Gov. Greg Gianforte on Monday waded into a months-long dispute between the Legislature and state judiciary, arguing in a brief filed with the U.S. Supreme Court that judges’ participation in polling on proposed legislation undermines the branch’s impartiality.
The state Legislature in December appealed a state Supreme Court ruling that found lawmakers overstepped their authority when they subpoenaed judicial branch records, including from the justices of Montana's highest court, without a legislative purpose. The U.S. Supreme Court has not indicated whether it will take up the case.
The appeal focuses on whether the justices had the authority to rule on a subpoena for their own communications. It alleges that the state’s high court violated due process guarantees under the 14th Amendment.
Gianforte’s brief, filed by his office’s general counsel Anita Milanovich, mostly takes aim at the issue of judges who participated in polling that asked their opinions on proposals then being debated during the 2021 legislative session. The brief alleges that “by engaging in the practice of prejudging proposed legislation, Montana’s judiciary has failed to properly attend to its role as an independent and impartial arbiter,” and asks the U.S. Supreme Court to take up the case to clarify that judges cannot prejudge proposed legislation.
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Each justice on the state Supreme Court has said that they did not participate in the polling, although Republicans have remained skeptical and last session formed a legislative committee to investigate the issue.
Montana Supreme Court Chief Justice Mike McGrath stated in a letter to legislative leadership last year that the judicial branch only involves itself in legislative “matters that directly impact the manner in which our court system serves the people of Montana who elect each of us.”
The case now being appealed to the U.S. Supreme Court centers on a poll over Senate Bill 140, which was signed into law earlier this year. The bill abolished the Judicial Nomination Commission that had vetted candidates for judicial vacancies in favor of granting the governor direct appointment power. The state’s high court held that the law was constitutional in a June ruling.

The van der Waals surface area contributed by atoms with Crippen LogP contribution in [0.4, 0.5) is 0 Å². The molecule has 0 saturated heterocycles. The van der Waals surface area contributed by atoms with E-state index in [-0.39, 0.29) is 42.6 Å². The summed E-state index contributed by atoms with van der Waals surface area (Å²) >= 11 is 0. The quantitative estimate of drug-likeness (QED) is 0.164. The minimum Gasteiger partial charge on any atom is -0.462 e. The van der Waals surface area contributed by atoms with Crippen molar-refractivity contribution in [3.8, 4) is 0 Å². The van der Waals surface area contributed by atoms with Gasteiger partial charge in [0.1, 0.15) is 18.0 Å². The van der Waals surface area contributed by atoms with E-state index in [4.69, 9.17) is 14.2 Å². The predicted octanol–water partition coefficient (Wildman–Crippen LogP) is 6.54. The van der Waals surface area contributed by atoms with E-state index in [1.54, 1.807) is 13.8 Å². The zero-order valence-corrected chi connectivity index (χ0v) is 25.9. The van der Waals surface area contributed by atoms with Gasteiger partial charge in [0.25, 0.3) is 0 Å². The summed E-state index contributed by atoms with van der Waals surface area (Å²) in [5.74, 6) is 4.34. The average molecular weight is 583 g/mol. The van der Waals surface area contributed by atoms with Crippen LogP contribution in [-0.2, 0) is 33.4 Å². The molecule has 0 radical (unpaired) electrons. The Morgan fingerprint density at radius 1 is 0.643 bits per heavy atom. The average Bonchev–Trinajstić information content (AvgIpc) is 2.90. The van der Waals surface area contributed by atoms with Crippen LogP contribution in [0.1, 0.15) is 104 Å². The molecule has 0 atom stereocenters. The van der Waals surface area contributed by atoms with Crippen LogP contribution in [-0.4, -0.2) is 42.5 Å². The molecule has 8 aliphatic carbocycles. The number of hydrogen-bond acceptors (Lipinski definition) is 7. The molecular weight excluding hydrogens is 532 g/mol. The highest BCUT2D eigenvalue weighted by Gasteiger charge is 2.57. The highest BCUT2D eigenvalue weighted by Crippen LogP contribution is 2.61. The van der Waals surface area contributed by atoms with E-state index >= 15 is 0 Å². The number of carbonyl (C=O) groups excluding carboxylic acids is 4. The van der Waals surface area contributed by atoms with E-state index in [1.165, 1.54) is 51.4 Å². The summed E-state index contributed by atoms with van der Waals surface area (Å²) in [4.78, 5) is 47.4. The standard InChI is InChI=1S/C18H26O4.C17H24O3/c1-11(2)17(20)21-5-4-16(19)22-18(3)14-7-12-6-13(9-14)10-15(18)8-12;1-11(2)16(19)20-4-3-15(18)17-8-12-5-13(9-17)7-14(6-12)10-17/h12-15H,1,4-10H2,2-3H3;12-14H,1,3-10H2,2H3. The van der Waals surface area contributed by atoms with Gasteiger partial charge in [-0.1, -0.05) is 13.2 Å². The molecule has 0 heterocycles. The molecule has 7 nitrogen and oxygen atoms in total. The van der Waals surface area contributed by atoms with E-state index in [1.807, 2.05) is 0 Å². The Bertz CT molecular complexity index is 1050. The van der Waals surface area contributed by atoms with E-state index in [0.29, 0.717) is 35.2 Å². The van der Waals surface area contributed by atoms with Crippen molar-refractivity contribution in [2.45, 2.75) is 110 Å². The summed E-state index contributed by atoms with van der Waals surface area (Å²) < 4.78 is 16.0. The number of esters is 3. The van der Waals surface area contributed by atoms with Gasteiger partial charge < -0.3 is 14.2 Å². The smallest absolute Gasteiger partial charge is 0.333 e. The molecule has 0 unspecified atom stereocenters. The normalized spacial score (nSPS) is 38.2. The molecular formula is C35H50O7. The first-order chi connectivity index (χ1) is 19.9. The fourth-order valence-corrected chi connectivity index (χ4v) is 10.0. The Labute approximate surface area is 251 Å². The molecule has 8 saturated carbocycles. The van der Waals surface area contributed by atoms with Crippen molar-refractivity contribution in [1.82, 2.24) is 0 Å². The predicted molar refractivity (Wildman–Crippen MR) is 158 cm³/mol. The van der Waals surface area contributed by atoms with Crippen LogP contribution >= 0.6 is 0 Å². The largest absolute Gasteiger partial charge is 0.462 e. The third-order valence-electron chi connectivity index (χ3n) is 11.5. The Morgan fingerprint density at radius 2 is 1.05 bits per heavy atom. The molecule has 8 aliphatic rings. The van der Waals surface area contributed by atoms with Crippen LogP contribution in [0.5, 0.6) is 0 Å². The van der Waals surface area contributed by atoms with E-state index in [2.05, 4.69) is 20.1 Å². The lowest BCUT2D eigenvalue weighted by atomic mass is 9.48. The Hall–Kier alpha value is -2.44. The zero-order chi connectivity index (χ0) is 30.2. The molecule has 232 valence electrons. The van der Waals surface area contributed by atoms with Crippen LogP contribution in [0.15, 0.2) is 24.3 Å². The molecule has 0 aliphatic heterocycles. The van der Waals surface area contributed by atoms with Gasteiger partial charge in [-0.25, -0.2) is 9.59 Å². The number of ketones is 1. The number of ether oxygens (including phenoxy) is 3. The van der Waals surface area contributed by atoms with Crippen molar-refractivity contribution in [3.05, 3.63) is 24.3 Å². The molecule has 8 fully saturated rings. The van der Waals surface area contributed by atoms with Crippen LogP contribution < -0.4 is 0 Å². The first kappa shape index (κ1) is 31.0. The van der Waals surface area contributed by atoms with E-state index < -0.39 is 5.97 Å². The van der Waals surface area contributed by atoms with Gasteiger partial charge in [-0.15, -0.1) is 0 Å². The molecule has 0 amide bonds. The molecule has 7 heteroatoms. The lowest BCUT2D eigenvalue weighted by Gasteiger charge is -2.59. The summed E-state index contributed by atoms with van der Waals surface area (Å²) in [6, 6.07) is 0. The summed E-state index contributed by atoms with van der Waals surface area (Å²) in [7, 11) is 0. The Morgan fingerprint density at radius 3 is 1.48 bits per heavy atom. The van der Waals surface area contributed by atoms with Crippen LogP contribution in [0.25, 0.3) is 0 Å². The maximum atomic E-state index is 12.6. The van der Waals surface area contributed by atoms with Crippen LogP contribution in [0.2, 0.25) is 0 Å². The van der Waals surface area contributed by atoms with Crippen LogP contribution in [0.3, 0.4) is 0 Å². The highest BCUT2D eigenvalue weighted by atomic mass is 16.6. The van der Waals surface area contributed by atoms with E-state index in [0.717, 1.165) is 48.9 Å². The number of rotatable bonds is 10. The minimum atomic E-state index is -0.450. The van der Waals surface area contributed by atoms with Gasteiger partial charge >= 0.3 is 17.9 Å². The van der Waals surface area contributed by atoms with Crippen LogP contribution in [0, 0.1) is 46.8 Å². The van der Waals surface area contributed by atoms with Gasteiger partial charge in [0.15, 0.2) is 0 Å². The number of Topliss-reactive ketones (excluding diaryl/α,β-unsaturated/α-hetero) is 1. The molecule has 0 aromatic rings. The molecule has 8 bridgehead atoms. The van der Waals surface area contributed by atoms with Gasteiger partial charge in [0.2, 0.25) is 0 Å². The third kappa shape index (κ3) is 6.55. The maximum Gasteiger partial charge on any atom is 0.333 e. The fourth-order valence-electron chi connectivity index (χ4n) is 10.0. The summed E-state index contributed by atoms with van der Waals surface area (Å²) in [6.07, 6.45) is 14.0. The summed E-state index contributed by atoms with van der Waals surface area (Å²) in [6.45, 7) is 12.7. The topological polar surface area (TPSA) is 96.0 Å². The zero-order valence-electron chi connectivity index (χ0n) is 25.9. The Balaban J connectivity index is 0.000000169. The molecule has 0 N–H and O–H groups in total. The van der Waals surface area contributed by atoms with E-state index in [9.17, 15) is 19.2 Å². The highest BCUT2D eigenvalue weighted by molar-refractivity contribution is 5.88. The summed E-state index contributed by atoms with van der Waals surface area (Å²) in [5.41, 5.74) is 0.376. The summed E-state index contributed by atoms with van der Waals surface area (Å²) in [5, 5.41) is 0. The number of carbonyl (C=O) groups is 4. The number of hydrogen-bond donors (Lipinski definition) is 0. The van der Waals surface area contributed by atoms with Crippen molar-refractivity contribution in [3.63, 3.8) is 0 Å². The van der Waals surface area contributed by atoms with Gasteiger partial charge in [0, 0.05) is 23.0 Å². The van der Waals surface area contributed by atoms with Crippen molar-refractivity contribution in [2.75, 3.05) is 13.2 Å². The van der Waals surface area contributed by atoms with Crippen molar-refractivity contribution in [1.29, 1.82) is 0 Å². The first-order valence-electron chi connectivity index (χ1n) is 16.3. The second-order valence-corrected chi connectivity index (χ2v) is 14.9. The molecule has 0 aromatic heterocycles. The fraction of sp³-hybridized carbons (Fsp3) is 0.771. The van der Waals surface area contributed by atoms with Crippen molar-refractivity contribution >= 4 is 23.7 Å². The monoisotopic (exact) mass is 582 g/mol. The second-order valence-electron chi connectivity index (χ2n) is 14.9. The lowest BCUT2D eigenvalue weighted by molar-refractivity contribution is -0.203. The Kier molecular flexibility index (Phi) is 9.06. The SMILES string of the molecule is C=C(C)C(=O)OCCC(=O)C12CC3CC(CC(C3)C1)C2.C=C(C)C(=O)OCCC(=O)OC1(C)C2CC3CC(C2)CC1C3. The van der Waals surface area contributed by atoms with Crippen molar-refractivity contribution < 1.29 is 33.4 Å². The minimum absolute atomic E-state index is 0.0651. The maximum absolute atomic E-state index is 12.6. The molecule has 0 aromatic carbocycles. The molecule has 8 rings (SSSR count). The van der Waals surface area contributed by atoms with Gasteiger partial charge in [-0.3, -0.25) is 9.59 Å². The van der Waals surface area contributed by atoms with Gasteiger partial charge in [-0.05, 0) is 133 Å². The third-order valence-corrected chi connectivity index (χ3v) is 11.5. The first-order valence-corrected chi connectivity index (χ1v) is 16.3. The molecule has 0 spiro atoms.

Beth McLaughlin, the Montana Supreme Court administrator, shared the poll using her state email but had deleted some of results from state district court judges. McLaughin then filed a lawsuit against the Legislature, alleging the subpoena violated separation of powers between the two branches.
The Legislature twice asked that the justices recuse themselves, motions that were denied by the court.
In denying the recusal request, Justice Laurie McKinnon found that lawmakers’ investigation captured the entirety of Montana’s judiciary. The Supreme Court invoked what is known as the Rule of Necessity; where "all judges are disqualified, none are disqualified,” in determining the court could continue with the case.
Gianforte’s brief argues that the court’s reliance on that rule is a “result of a due process problem of its own making.”
“By engaging in discourse about proposed legislation, the Montana judiciary has created an untenable situation: Nearly every sitting judge in the state that rules on the lawfulness of legislation can now be viewed with suspicion,” the brief alleges. “Any district court decision involving new legislation may cause a litigant to wonder if the outcome was independently arrived at, or if the (Montana) Supreme Court signaled its position in an email or poll.”
Democratic lawmakers have accused the Republican majority of manufacturing a crisis between the branches in an effort to undermine the judiciary. A total of 18 laws passed by Republicans in the 2021 session have so far been the subject of 16 court challenges.
Gianforte’s office hasn’t publicly weighed in on the high-profile dispute between the Montana government’s other branches. Gianforte is a Republican. The branch he oversees was involved early on, however, when the Department of Administration responded to the initial subpoena by releasing thousands of McLaughlin’s emails before the state high court issued a rare weekend quash of the subpoena. The Department of Administration manages the state’s email system.